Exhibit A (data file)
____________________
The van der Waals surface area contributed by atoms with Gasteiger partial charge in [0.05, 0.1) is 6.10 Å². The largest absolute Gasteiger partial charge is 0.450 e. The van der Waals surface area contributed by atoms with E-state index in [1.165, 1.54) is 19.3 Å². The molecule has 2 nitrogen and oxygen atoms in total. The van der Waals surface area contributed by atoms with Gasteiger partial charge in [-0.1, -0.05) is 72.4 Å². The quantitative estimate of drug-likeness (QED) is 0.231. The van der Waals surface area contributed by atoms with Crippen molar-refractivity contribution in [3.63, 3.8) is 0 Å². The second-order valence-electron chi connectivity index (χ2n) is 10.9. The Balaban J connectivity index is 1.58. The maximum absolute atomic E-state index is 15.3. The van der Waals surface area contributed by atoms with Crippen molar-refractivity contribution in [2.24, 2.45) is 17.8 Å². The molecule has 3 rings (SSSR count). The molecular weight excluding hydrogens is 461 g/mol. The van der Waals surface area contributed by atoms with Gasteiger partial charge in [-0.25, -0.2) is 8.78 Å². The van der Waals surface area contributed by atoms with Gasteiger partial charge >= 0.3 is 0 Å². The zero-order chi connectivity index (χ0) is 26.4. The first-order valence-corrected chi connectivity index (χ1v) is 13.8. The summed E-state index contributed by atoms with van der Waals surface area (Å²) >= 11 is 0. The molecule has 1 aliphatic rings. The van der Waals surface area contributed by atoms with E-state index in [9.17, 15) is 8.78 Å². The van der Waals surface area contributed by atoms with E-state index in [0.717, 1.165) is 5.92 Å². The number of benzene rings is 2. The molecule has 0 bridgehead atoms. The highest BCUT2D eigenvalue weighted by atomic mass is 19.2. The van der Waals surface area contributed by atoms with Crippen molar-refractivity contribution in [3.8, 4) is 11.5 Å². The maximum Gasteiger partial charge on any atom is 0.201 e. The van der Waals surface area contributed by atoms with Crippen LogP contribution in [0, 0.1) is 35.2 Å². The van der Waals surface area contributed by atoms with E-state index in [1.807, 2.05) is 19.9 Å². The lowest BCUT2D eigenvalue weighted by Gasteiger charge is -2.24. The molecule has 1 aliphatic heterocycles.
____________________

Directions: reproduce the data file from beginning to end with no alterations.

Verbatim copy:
The van der Waals surface area contributed by atoms with Gasteiger partial charge in [0.05, 0.1) is 6.10 Å². The largest absolute Gasteiger partial charge is 0.450 e. The van der Waals surface area contributed by atoms with E-state index in [1.165, 1.54) is 19.3 Å². The molecule has 2 nitrogen and oxygen atoms in total. The van der Waals surface area contributed by atoms with Gasteiger partial charge in [-0.1, -0.05) is 72.4 Å². The quantitative estimate of drug-likeness (QED) is 0.231. The van der Waals surface area contributed by atoms with Crippen molar-refractivity contribution in [3.63, 3.8) is 0 Å². The second-order valence-electron chi connectivity index (χ2n) is 10.9. The Balaban J connectivity index is 1.58. The maximum absolute atomic E-state index is 15.3. The van der Waals surface area contributed by atoms with Crippen molar-refractivity contribution in [2.24, 2.45) is 17.8 Å². The molecule has 3 rings (SSSR count). The molecular weight excluding hydrogens is 461 g/mol. The van der Waals surface area contributed by atoms with Gasteiger partial charge in [-0.25, -0.2) is 8.78 Å². The van der Waals surface area contributed by atoms with Gasteiger partial charge >= 0.3 is 0 Å². The zero-order chi connectivity index (χ0) is 26.4. The first-order valence-corrected chi connectivity index (χ1v) is 13.8. The summed E-state index contributed by atoms with van der Waals surface area (Å²) >= 11 is 0. The molecule has 1 aliphatic rings. The van der Waals surface area contributed by atoms with E-state index in [9.17, 15) is 8.78 Å². The van der Waals surface area contributed by atoms with E-state index in [0.717, 1.165) is 5.92 Å². The number of benzene rings is 2. The molecule has 0 bridgehead atoms. The highest BCUT2D eigenvalue weighted by atomic mass is 19.2. The van der Waals surface area contributed by atoms with Crippen molar-refractivity contribution in [3.8, 4) is 11.5 Å². The maximum Gasteiger partial charge on any atom is 0.201 e. The van der Waals surface area contributed by atoms with Crippen LogP contribution in [0, 0.1) is 35.2 Å². The van der Waals surface area contributed by atoms with E-state index in [1.807, 2.05) is 19.9 Å². The lowest BCUT2D eigenvalue weighted by Gasteiger charge is -2.24. The molecule has 1 aliphatic heterocycles.